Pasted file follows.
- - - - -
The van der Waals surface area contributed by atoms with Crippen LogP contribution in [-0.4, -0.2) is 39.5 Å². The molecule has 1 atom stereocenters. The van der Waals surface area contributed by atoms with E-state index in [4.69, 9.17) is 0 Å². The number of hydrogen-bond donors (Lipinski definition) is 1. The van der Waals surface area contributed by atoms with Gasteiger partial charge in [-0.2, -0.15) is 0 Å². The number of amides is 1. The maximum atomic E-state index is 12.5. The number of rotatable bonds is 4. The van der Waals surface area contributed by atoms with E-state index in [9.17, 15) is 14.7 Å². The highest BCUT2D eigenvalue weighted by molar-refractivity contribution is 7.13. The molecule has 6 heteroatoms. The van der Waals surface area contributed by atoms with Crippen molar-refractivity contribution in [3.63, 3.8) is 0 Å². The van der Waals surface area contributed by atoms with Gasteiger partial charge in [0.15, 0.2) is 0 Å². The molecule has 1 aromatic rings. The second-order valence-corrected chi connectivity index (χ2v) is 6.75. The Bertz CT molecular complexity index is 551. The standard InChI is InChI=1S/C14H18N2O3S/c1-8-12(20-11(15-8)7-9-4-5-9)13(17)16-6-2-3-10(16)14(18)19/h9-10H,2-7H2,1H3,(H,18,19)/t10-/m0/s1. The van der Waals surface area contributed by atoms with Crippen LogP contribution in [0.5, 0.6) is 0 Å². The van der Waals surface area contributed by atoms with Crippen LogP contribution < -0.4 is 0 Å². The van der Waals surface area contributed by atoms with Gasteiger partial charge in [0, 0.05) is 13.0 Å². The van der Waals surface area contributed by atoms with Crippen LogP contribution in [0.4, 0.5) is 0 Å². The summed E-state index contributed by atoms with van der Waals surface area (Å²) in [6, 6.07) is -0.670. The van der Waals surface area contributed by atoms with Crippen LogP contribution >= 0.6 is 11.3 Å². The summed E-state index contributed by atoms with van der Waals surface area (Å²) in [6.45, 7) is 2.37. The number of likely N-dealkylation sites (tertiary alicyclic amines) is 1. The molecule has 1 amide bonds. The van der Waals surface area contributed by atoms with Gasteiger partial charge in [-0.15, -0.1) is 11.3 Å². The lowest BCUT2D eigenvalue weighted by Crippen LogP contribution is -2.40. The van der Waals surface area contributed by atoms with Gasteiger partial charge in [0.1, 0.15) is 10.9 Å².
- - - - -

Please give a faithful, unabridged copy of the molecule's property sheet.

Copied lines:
The van der Waals surface area contributed by atoms with Crippen LogP contribution in [-0.4, -0.2) is 39.5 Å². The molecule has 1 atom stereocenters. The van der Waals surface area contributed by atoms with E-state index in [4.69, 9.17) is 0 Å². The number of hydrogen-bond donors (Lipinski definition) is 1. The van der Waals surface area contributed by atoms with Gasteiger partial charge in [-0.2, -0.15) is 0 Å². The number of amides is 1. The maximum atomic E-state index is 12.5. The number of rotatable bonds is 4. The van der Waals surface area contributed by atoms with E-state index in [9.17, 15) is 14.7 Å². The highest BCUT2D eigenvalue weighted by molar-refractivity contribution is 7.13. The molecule has 6 heteroatoms. The van der Waals surface area contributed by atoms with Crippen molar-refractivity contribution in [3.63, 3.8) is 0 Å². The van der Waals surface area contributed by atoms with Gasteiger partial charge in [0.15, 0.2) is 0 Å². The molecule has 1 aromatic rings. The second-order valence-corrected chi connectivity index (χ2v) is 6.75. The Bertz CT molecular complexity index is 551. The standard InChI is InChI=1S/C14H18N2O3S/c1-8-12(20-11(15-8)7-9-4-5-9)13(17)16-6-2-3-10(16)14(18)19/h9-10H,2-7H2,1H3,(H,18,19)/t10-/m0/s1. The van der Waals surface area contributed by atoms with Crippen LogP contribution in [0.5, 0.6) is 0 Å². The van der Waals surface area contributed by atoms with Crippen LogP contribution < -0.4 is 0 Å². The van der Waals surface area contributed by atoms with Gasteiger partial charge in [0, 0.05) is 13.0 Å². The van der Waals surface area contributed by atoms with Crippen LogP contribution in [0.4, 0.5) is 0 Å². The summed E-state index contributed by atoms with van der Waals surface area (Å²) in [6, 6.07) is -0.670. The van der Waals surface area contributed by atoms with Crippen LogP contribution >= 0.6 is 11.3 Å². The summed E-state index contributed by atoms with van der Waals surface area (Å²) in [6.45, 7) is 2.37. The number of likely N-dealkylation sites (tertiary alicyclic amines) is 1. The molecule has 1 amide bonds. The van der Waals surface area contributed by atoms with Gasteiger partial charge in [-0.15, -0.1) is 11.3 Å². The lowest BCUT2D eigenvalue weighted by Crippen LogP contribution is -2.40. The van der Waals surface area contributed by atoms with Gasteiger partial charge in [0.1, 0.15) is 10.9 Å².